Make sure personnel roles are clear. In the last four years, we’ve increased the size of the news staff from 13 to 24. That includes hosts, reporters, editors, interns and audio, video and digital producers. And every one of those people played a key role in our coverage that began on the night of July 7. So it’s crucial that roles are defined clearly:

Someone in charge — to handle immediate coverage decisions, scheduling and higher-level communication with national and international media outlets. That was our vice president of news, working in the office.

Someone focused on immediate digital coverage — That was our managing editor, working from home. After that first night, the ME handled editing on digital and our twice-a-day local special reports in Morning Edition and All Things Considered.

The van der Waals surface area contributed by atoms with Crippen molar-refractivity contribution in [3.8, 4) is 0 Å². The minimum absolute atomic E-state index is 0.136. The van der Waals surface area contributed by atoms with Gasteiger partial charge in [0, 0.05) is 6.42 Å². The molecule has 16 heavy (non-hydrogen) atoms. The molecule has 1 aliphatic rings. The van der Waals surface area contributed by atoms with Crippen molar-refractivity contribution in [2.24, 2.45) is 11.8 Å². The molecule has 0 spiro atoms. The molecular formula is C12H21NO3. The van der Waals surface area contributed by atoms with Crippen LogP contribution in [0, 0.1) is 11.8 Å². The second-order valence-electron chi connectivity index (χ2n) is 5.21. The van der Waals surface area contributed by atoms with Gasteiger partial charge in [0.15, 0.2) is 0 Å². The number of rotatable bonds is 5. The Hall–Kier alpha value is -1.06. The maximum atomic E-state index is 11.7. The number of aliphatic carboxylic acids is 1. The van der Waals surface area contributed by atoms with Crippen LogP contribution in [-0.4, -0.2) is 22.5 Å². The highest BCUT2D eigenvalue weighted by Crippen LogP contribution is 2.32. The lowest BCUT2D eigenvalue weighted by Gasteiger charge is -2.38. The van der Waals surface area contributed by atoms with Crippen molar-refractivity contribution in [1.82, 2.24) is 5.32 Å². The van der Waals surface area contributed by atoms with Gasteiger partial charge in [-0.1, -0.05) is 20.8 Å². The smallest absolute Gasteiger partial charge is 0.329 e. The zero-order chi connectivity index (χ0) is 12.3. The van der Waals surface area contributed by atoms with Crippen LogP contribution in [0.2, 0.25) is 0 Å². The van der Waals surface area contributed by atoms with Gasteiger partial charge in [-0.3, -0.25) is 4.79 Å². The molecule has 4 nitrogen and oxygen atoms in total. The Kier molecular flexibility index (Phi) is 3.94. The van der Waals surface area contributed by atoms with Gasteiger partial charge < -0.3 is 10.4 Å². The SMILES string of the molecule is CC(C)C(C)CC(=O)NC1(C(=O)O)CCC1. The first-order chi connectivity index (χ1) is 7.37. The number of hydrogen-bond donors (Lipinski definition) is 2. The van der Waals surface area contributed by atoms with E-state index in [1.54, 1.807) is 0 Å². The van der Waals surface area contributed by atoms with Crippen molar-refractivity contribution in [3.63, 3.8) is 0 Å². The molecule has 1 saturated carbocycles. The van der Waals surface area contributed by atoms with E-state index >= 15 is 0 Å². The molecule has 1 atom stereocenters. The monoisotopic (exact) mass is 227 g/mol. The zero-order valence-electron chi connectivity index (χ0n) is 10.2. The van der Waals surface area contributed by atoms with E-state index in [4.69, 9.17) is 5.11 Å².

Reporters in clear roles — We had one reporter at the site, feeding our digital editor and working on the big radio story for the morning; a second reporter assigned to feed national newscast and other network needs; a newscaster/board operator to host our special newscasts that night and into the wee hours; and four or so producers around downtown, collecting witness stories.

Don’t forget the interns! One of our interns was an accomplished photographer. Another intern was assigned to cover the initial rally. When the shooting broke out, he was in the middle of it. He had the presence of mind to lay his phone down and hit record, so we had sound of a lot of the action between the cops and the shooter. The intern dove into a TV news van where he and the other station’s photographer and reporter stayed for six hours until the suspect had been shot. The intern’s car was in the middle of the shooting zone. He didn’t get it back until five days later — and when he did, he had a bullet hole in his bumper.